The Basics of Year Round Homeschooling
Now, I hate to sound wishy washy, but here is the rub: you have many options and basically the world is your oyster. Some start the school year in January while others chose June and still others chose July. Just pick a “J” month….got ya…you can pick whatever month works best for you…even traditional ole September.
Now, since you will not take three solid months off you will schedule weeks off based on your preference. You can take one week off every 3 weeks. You can take one week off every 6 weeks. Is your head spinning yet? The traditional school year lasts 36 weeks. That leaves 16 weeks of play. So, your term could be 6 weeks on, 1 week off, and 10 weeks to schedule throughout the year for mini breaks. Okay, now your head is spinning.
Let’s break it down:
Term #1: 6 weeks/1 week off
Term #2: 6 weeks/1 week off
Term #3: 6 weeks/1 week off
Term #4: 6 weeks/1 week off
Term #5: 6 weeks/1 week off
Term #6: 6 weeks/1 week off
10 weeks left to scatter but taking no more than 2-3 weeks at a time.
If you decided to take a week break every 3 weeks, then you would have 5 weeks to scatter as you see fit.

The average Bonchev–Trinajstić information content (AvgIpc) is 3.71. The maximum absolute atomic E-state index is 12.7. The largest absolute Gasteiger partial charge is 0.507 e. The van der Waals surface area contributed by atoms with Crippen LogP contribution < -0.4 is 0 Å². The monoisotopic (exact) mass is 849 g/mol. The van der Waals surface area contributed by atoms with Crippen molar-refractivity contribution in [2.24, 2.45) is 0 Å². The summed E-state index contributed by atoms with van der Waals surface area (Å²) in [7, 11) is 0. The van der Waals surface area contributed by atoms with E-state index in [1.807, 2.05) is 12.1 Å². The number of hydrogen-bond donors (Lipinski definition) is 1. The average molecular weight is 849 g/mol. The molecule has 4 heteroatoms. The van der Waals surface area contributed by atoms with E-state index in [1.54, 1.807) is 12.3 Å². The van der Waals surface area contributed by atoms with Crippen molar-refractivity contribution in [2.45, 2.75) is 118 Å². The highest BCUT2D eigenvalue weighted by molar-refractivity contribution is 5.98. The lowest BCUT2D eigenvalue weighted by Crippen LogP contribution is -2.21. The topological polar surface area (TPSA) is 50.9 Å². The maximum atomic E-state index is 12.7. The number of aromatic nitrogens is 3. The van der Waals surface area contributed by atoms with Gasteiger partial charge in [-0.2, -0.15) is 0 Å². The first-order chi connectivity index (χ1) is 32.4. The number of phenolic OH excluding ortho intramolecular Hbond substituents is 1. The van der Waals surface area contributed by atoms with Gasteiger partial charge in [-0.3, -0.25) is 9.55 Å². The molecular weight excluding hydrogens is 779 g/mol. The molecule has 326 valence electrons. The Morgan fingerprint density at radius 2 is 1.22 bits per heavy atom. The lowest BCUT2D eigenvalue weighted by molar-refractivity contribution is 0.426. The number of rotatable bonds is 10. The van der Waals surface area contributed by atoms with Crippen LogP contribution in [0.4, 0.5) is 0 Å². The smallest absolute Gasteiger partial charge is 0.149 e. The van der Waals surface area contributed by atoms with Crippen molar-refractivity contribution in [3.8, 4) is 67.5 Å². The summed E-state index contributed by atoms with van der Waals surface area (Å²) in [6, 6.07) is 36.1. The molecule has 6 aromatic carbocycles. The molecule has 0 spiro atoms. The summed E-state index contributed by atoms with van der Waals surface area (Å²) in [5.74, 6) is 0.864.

The Benefits of Year Round Homeschooling
- Routine stays in place.
- Review does not take up valuable school time.
- Routine breaks help with avoiding burnout.
- Freedom to schedule breaks as it benefits your family.
Disadvantages of Year Round Homeschooling
- Summer is broken up just like the rest of the year and may not be conducive to summer camps, vacations, and such. Basically it may interfere with the rest of the world’s definition of scheduling.
- Some find year round schooling overwhelming and leads to burnout.
- Some feel they “run out” of material and then provide busy work.
Keep in mind, the “disadvantages” are perhaps the perspective of those having difficulty breaking from the traditional calendar. The amount of time off is the same it is just broken down differently. It may take some getting used to or you may simply not like it. To each his own, right?